Tim Minchin, the comedian, musician and composer of Matilda The Musical has been described by some people as a genius. But when Jim Mora puts it to him, his Australian humility kicks in.
“Oh yeah, definitely. That’s definitely me,” he says sarcastically.
But that same humility is part of what drove his success in the business.
“When I reflect on how well it all went when I started doing comedy, I think part of it is the contempt with which I treat my musicality; because I’m not very good, but I’m good enough as a musician that people would expect me to take myself seriously in that regard.
“When you get to a certain point of skill with an instrument, you’re meant to sort of walk on and bow and it’s all very sacred, whereas, I just thrash the crap out of the piano. I shrug it off, and I think that’s nice to watch.”
People have said Minchin could have been a Billy Joel or Elton John, but he was slightly too talented for it.
“I think I get to have my cake and eat it too these days. Because I got known as a comedian, although I’ve written quite a bit of theatre, I write songs in all sorts of directions."
Minchin was educated in Perth where he did a degree in English and Theatre before doing an advanced diploma in contemporary music. He started writing music when he was 11 or 12. His older brother was a guitar player and encouraged Minchin to write songs with him.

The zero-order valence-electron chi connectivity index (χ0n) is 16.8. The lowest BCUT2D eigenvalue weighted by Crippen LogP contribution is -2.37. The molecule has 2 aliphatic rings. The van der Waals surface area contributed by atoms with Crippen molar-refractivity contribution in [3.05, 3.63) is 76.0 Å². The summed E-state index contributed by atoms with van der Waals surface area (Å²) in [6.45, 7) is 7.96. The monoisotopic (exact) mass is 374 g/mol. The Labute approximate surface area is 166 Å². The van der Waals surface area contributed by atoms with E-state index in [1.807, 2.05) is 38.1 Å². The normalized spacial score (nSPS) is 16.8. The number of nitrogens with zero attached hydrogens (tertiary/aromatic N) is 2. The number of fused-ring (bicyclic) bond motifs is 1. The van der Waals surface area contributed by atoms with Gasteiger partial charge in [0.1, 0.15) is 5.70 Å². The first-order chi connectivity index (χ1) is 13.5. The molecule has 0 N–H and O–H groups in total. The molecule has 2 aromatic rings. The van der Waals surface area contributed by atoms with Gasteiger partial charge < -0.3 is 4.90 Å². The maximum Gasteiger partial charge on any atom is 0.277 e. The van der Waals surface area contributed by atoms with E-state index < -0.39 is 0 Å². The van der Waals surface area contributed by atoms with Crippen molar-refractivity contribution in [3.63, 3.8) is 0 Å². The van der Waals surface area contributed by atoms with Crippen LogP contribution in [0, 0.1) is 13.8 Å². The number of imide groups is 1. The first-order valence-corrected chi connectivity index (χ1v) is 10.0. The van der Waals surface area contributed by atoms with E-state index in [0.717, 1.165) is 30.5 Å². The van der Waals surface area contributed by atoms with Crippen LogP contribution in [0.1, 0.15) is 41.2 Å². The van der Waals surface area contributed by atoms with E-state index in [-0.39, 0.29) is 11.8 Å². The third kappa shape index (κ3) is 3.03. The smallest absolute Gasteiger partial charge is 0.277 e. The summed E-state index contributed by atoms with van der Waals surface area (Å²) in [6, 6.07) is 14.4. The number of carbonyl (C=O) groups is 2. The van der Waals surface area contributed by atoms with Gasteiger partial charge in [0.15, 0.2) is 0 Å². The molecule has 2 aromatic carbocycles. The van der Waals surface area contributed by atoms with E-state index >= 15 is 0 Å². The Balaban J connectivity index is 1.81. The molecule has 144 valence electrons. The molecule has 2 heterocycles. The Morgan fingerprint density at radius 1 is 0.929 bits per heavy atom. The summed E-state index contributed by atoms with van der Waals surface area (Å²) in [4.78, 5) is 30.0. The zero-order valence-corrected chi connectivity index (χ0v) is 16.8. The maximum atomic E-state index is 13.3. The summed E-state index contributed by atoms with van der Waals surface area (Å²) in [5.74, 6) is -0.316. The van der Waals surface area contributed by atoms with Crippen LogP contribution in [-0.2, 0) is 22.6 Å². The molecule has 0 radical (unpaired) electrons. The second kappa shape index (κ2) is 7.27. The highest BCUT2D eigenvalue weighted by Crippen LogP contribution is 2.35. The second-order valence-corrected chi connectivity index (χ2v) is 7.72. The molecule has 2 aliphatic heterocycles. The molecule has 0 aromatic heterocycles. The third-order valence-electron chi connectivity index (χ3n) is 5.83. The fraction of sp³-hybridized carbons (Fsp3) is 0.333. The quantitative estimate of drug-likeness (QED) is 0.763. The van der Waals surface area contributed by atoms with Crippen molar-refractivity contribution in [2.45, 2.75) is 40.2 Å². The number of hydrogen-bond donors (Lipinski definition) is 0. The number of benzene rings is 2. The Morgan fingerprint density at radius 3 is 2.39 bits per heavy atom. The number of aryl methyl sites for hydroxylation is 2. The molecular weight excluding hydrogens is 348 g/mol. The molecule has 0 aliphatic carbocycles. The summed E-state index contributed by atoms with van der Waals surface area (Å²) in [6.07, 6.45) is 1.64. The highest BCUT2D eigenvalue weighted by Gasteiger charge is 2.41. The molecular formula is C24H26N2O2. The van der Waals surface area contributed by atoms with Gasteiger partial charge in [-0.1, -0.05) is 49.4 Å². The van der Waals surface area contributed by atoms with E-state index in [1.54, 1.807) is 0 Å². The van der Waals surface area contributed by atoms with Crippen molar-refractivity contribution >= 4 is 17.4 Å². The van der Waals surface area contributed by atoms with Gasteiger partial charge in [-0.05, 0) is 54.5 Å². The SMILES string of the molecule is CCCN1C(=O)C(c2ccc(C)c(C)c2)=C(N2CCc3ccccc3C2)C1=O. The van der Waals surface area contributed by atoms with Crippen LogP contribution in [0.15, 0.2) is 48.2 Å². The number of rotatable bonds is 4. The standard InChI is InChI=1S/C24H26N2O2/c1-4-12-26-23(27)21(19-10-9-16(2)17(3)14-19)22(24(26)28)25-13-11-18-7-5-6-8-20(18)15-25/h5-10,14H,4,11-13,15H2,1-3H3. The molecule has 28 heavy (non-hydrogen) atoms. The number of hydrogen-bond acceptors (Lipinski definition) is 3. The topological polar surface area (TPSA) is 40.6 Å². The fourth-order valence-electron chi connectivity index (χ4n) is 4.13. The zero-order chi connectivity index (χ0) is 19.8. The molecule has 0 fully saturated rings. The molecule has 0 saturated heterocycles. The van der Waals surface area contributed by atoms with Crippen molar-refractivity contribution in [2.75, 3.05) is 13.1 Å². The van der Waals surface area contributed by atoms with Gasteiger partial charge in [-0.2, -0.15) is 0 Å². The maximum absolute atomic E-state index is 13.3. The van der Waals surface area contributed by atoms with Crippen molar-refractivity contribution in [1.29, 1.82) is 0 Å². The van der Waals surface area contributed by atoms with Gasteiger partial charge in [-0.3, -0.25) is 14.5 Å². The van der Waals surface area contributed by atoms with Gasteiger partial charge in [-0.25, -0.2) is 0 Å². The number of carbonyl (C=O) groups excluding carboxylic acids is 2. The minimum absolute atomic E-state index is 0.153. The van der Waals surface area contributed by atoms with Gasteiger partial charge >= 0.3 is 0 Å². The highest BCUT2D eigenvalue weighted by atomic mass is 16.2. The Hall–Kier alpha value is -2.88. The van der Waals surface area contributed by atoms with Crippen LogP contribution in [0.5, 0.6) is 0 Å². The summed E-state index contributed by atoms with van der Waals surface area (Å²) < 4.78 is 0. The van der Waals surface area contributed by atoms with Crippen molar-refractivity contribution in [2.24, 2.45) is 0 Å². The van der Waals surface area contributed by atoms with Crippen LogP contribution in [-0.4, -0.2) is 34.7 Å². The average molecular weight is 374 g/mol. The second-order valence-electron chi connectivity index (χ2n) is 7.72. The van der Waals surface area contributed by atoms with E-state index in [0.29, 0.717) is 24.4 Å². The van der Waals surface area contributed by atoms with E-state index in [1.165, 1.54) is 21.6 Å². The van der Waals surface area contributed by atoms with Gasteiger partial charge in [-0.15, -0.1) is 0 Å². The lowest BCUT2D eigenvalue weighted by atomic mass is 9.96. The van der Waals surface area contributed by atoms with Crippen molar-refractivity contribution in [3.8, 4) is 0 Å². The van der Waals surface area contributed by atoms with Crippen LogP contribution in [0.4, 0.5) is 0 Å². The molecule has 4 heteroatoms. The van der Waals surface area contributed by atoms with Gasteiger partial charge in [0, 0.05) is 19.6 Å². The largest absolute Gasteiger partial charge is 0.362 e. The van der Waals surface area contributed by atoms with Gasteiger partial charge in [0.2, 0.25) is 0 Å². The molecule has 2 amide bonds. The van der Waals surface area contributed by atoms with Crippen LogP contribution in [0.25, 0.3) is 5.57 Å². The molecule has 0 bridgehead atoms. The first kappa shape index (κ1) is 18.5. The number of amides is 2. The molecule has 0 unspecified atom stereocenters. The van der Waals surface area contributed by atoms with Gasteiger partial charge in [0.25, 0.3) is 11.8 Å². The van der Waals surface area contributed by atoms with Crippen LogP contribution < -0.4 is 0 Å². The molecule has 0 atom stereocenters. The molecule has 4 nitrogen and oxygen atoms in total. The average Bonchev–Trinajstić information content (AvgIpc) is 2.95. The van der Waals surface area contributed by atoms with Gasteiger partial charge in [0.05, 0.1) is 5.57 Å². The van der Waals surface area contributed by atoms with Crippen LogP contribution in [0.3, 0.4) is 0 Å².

Success came late for Minchin. He was in his 30s when his career finally took off and it’s been skyrocketing since then. But he’s still unsure of himself.
“I think I’m utterly defined by an absence of really rooted personal conviction. It’s why I work so hard, and why I try do so many different things. Probably my defining characteristic is that I feel I need to prove myself over and over and over again. Now I’m split down the middle. Part of me thinks I know what I’m doing and part of me has still got deep doubts.
“The thing that kept me going was that every time I did something that someone would say was special, I would hang onto those things very tightly. It wasn’t so much sure conviction, it was more a desperate cling to a hope that there was a place for me in the industry.”
He says in the beginning he was driven on by a want for affirmation, but now he’s motivated by curiosity and a want to put good stuff out there.